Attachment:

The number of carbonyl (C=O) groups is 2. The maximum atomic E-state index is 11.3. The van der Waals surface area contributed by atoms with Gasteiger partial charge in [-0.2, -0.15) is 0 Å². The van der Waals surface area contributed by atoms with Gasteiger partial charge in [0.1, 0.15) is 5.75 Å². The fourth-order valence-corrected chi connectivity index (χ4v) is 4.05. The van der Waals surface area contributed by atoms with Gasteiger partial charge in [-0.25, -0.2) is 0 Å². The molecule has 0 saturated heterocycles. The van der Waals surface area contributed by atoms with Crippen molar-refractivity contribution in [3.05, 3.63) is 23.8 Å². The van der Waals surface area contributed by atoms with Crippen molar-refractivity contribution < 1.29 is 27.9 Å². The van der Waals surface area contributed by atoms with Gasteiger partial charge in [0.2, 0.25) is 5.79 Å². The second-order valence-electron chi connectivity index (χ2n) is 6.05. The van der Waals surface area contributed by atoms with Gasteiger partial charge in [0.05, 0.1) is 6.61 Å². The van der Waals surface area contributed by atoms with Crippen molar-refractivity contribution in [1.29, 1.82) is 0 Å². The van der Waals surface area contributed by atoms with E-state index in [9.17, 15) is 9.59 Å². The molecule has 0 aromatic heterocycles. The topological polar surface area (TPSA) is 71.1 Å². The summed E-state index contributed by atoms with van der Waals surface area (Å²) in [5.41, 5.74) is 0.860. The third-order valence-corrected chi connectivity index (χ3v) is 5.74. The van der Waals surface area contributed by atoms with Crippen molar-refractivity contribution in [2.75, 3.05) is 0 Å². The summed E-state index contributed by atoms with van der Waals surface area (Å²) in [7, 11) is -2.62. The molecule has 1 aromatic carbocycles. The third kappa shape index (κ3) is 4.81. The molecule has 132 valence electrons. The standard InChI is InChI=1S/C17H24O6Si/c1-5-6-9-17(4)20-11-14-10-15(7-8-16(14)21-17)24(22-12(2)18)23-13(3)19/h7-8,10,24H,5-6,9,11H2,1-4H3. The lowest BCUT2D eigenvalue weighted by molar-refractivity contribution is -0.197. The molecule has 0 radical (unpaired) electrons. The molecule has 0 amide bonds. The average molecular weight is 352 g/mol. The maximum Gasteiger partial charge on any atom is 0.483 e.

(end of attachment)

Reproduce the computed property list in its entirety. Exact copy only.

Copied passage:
The number of carbonyl (C=O) groups is 2. The maximum atomic E-state index is 11.3. The van der Waals surface area contributed by atoms with Gasteiger partial charge in [-0.2, -0.15) is 0 Å². The van der Waals surface area contributed by atoms with Gasteiger partial charge in [0.1, 0.15) is 5.75 Å². The fourth-order valence-corrected chi connectivity index (χ4v) is 4.05. The van der Waals surface area contributed by atoms with Gasteiger partial charge in [-0.25, -0.2) is 0 Å². The molecule has 0 saturated heterocycles. The van der Waals surface area contributed by atoms with Crippen molar-refractivity contribution in [3.05, 3.63) is 23.8 Å². The van der Waals surface area contributed by atoms with Crippen molar-refractivity contribution < 1.29 is 27.9 Å². The van der Waals surface area contributed by atoms with Gasteiger partial charge in [0.2, 0.25) is 5.79 Å². The second-order valence-electron chi connectivity index (χ2n) is 6.05. The van der Waals surface area contributed by atoms with Gasteiger partial charge in [0.05, 0.1) is 6.61 Å². The van der Waals surface area contributed by atoms with Crippen molar-refractivity contribution in [1.29, 1.82) is 0 Å². The van der Waals surface area contributed by atoms with E-state index in [9.17, 15) is 9.59 Å². The molecule has 0 aromatic heterocycles. The topological polar surface area (TPSA) is 71.1 Å². The summed E-state index contributed by atoms with van der Waals surface area (Å²) in [5.41, 5.74) is 0.860. The third-order valence-corrected chi connectivity index (χ3v) is 5.74. The van der Waals surface area contributed by atoms with Crippen molar-refractivity contribution in [2.75, 3.05) is 0 Å². The summed E-state index contributed by atoms with van der Waals surface area (Å²) in [7, 11) is -2.62. The molecule has 1 aromatic carbocycles. The third kappa shape index (κ3) is 4.81. The molecule has 132 valence electrons. The standard InChI is InChI=1S/C17H24O6Si/c1-5-6-9-17(4)20-11-14-10-15(7-8-16(14)21-17)24(22-12(2)18)23-13(3)19/h7-8,10,24H,5-6,9,11H2,1-4H3. The lowest BCUT2D eigenvalue weighted by molar-refractivity contribution is -0.197. The molecule has 0 radical (unpaired) electrons. The molecule has 0 amide bonds. The average molecular weight is 352 g/mol. The maximum Gasteiger partial charge on any atom is 0.483 e.